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Old April 15th, 2005, 02:52 AM   #1
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I need your suggestions on setting up my workstation...

Hello there,

I just purchased a camcorder and pretty much a novice very interested in getting into editing... I currently have a year 2000 Dell Windows ME desktop (256mb of Ram, 80 Gig of hardrive) used for my recording studio (Protools, mixer, keyboard, microphones and MPC sampler).

I've been thinking about whether or not I should use this same music recording computer for my Video Editing. I was thinking about throwing in Adobe Premiere or Premiere Pro on there and adding an extra 1 Gig of Ram, another 80 Gig of Hardrive and a IEEE 1394 firewire outlet in order to use this computer for video editing... The only problem is I cannot upgrade to Windows XP because my Protools edition can only use Windows ME. I know XP is more useful.

So my second option is to make it simple and just buy another desktop already with at least 1 Gig of Ram and around 80 Gig of harddrive and with an IEEE 1394 firewire outlet and set it up only for video editing...

So would you guys/girls rather mix up the recording computer with the video editing computer or seperate the two??? Or any other suggestions??? I'm not sure if there are extra benefits in having Protools and other recording tools on the same computer I would use for video editing...

I plan on shooting documentaries and instructional videos.. maybe help out with a few weddings and what not..

Also, while I'm already typing in this post, can anyone tell me why video editors usually use two monitors and not one???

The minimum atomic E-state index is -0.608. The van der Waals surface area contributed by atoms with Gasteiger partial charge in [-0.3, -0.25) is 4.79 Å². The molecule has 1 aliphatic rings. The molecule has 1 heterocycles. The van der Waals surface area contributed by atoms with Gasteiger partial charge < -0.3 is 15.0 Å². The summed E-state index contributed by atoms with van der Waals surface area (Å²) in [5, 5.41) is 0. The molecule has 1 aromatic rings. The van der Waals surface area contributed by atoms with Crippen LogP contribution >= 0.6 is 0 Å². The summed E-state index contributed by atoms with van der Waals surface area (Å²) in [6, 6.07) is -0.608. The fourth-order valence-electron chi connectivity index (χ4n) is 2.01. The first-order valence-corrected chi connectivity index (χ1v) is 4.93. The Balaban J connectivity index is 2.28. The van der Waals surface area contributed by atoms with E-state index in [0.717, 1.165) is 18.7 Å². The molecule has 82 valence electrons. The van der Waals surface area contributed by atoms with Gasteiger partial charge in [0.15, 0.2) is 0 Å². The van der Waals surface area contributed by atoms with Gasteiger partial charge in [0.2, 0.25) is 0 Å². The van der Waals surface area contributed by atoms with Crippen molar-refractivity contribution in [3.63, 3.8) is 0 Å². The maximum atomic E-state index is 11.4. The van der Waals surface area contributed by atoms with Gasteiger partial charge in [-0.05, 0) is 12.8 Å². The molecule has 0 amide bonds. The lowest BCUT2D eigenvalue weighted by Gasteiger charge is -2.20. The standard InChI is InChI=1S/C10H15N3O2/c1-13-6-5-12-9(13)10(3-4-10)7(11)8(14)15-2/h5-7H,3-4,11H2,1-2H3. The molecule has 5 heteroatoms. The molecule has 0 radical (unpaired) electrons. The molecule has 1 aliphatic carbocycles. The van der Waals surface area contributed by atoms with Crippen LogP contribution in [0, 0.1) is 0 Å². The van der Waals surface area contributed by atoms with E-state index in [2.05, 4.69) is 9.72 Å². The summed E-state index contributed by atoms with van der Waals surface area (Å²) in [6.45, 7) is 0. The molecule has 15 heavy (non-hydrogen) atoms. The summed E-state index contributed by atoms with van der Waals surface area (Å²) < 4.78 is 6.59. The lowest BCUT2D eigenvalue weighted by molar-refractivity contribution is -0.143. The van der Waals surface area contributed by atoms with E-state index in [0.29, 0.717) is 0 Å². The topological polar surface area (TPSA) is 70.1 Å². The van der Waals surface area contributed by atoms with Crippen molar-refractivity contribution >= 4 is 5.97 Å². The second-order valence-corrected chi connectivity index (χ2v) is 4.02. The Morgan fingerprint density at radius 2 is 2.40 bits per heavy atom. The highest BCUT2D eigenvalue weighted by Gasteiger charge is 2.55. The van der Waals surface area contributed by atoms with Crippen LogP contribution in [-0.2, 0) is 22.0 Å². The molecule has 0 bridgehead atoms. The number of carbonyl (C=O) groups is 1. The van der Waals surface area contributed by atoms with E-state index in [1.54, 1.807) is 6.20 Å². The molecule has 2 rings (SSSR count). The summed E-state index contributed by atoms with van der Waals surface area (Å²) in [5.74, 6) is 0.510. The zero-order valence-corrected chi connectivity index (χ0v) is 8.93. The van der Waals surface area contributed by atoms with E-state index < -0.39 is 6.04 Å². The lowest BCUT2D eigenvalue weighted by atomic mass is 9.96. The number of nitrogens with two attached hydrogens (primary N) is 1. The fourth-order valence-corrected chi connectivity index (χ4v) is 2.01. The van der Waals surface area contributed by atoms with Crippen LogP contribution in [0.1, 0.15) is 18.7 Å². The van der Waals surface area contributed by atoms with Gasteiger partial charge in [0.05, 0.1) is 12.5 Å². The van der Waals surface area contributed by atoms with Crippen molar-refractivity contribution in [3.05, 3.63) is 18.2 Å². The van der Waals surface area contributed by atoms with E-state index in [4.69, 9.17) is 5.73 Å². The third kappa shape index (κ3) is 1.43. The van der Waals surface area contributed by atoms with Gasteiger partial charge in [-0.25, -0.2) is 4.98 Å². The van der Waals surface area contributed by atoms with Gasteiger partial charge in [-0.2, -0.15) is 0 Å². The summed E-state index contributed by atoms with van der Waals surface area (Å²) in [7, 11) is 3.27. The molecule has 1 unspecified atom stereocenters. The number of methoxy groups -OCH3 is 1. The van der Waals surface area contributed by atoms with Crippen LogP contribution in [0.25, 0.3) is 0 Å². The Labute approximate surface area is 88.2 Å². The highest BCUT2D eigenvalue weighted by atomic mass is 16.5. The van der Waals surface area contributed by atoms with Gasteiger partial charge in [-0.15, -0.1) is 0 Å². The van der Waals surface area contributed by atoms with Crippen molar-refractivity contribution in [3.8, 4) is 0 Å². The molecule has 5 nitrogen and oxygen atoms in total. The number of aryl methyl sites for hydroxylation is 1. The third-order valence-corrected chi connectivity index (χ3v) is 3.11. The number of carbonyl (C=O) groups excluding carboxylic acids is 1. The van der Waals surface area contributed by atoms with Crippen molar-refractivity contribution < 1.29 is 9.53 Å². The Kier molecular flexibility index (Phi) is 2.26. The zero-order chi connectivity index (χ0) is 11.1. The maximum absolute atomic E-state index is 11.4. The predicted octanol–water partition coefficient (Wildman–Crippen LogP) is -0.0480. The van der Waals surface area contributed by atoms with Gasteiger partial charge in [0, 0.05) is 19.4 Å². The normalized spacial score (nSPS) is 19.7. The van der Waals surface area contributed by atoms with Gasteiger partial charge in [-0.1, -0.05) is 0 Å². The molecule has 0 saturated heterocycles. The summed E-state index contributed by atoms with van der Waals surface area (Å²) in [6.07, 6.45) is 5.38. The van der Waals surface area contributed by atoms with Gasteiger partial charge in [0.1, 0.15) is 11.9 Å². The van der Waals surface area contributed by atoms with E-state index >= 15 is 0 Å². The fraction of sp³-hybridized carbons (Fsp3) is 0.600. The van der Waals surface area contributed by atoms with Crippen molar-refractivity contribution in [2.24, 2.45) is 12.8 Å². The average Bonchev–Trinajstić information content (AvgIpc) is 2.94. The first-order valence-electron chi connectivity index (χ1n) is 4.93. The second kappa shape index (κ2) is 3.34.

very much thanks for your suggestions and help!

AL
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Old April 15th, 2005, 05:00 AM   #2
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I don't have so much of an issue with mixing applications on your computer, but your recording computer is too old to edit video with speed and reliability. I can see your operating system, lack of RAM, and processor speed all giving you headaches that would easily be alleviated with an upgrade to the latest & greatest.

You're on the right track with 1 GB of RAM, and a Pentium 4 from one of the newer chipsets or dual Xeons will make you a lot happier than whatever's in that old Dell. If you're happy with the Dell brand, you can buy a new Dell; otherwise, consider building it yourself, a usually less-expensive option.

Two monitors are useful when editing video just to give one more space to work. One monitor can handle all the editing tools (bin windows and timeline--on complicated projects, a timeline can hog an entire screen height) while the other monitor is freed to display video at full resolution.
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Old April 15th, 2005, 08:14 AM   #3
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Robert,

You mentioned using two monitors and I just got my second one set up the other day. I have one major issue though. Adobe Premiere Pro 1.5 will not let me move the monitor window to the second screen, so I have the main for just timeline and tools and such. I can move the entire application window, but not any one section. Do you happen to know how to get around this, or if it is possible?

I would greatly appreciate any help with this.

Thanks--Mike
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Old April 15th, 2005, 11:58 AM   #4